Thursday, January 8, 2009


Israel‘s attack on Gaza rests on an assumption that it can suppress Hamas and thereby remove an obstacle to a negotiated deal with the Palestinians. That assumption in turn requires the conflict to remain limited.

Already, however, there have been demonstrations in other countries protesting Israel’s actions. In Jordan, 88 members of the lower house of parliament voted for a resolution calling for the expulsion of Israel’s ambassador if Israel did not lift its blockade; 22 deputies requested the annulment of Jordan’s peace treaty with Israel. Demonstrators burned the Israeli flag, and thousands of university students marched in support of the Palestinians.

Similarly, thousands of people demonstrated in Egypt, which also has a peace treaty with Israel. Egypt is coming in for special criticism because the Israeli foreign minister, Tzipi Livni, visited just before the assault, leading to accusations that Egypt gave Israel a green light. In addition, Egypt borders Gaza and is therefore in a position t o provide assistance.

The critical nature of Jordan and Egypt was highlighted by Iranian Supreme Leader Ayatollah Ali Khamenei. “Today the heart of the Egyptian, Jordanian and the people of other Islamic countries is overwhelmed with sorrow,” he said in a statement released December 28. “Now, I ask the scholars and Alims of the Arab world and the chiefs of the Egyptian al-Azhar center ‘isn’t it the time to feel the threat facing Islam and Muslims?’ ” By phrasing the issue in this way, Mr. Khamenei is trying to broaden the conflict, taking advantage of popular sentiment. He is reaching over the heads of the governments, appealing to respected religious authorities and to the peoples themselves, and he is redefining the conflict: It is not Israel v. Hamas; it is an assault on “Islam and Muslims.” That is not merely the talk of resistance, it is instigation to revolution.

Indeed, Hezbollah’s leader Hassan Nasrallah has acknowledged the significance of such rhetoric. “I’m not calling for a coup d’etat,” he said on September 28, addressing the Egyptian people (and their army), “but go talk to your leaders and tell them you do not accept what is happening in Gaza.” Can such an appeal work?

Much is made of the difference between Sunni and Shiite, but the question is whether pictures of Gaza in flames will allow Iran to overcome these differences and help forge a new identity based on confronting Israel and its allies. “Nasrallah, who is also a powerful Shia symbol, now enjoys the admiration and respect of the vast majority of the Arab world’s public opinion, which ironically is largely Sunni,” Egypt’s Al Ahram reported after Hezbollah’s 2006 war with Israel. Regarding Egypt specifically, a senior Arab official advised: “Don’t underestimate the significance of Hizbullah flags and posters of Nasrallah in an Arab capital like Cairo.” The situation now recalls the famous metaphor about nationalism: It is like a twig that bends until suddenly, and unpredictably, it snaps back.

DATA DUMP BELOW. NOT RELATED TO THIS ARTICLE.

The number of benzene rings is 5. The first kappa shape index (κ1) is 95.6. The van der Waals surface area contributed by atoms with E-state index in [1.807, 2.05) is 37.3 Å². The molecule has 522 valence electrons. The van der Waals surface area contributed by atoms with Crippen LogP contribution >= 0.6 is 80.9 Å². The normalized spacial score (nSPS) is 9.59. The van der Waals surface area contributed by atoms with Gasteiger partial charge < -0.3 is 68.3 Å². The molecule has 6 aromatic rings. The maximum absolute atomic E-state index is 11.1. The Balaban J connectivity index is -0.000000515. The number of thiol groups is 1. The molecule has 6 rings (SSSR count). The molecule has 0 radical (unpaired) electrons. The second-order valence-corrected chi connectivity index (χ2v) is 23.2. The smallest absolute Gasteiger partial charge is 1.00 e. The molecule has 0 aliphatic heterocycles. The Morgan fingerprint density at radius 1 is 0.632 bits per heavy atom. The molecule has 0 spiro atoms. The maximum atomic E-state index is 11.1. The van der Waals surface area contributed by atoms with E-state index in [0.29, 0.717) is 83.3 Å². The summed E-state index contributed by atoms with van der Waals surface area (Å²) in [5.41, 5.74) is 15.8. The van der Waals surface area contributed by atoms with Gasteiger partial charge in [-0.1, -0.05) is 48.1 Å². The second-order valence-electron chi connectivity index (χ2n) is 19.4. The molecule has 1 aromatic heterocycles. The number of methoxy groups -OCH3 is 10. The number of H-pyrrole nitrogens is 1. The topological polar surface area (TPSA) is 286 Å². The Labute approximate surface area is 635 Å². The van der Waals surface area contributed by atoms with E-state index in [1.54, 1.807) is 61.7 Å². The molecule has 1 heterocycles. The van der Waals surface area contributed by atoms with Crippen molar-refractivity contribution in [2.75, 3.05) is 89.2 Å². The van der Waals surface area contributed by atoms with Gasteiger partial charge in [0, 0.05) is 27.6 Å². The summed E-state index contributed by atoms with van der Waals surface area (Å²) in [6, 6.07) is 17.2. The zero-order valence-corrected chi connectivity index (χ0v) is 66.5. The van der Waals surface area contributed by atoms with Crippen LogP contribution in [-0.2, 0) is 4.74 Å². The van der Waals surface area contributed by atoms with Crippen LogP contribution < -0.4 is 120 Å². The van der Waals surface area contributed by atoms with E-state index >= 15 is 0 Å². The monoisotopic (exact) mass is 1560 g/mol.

Much is made of the passiveness of the Arab street, which has yet to erupt despite years of intifada. Is the twig ready to snap? That seems to be the bet Tehran is making, and those who would dismiss it should recall that the Iranian revolution itself caught most Western experts off-guard. Indeed, that is the nature of revolutions. Those who would dispute that should study our own revolution and see how quickly a movement to redress grievances was transformed into a war for independence, which ultimately gained foreign allies. The British never saw it coming.

Perhaps a military incursion was unavoidable, given the sustained rocket attacks. Certainly, Israelis cannot be expected to submit to assaults without responding. The first obligation of any government is the protection of its people and territory.

If the conflict remains limited, Israel may achieve its objectives. But Tehran has another plan. This war will be decided not in Gaza, but in places like Amman and Cairo.

Wars are easy to start, but they sometimes take unexpected turns. A century ago, changing ideas of identity transformed wars, expanding them and making them more intense and bloody. Are we now about to repeat that tragic experience? The Israelis have rolled the dice, but will Iran win the wager?

Stanley Kober is a research fellow at the Cato Institute.

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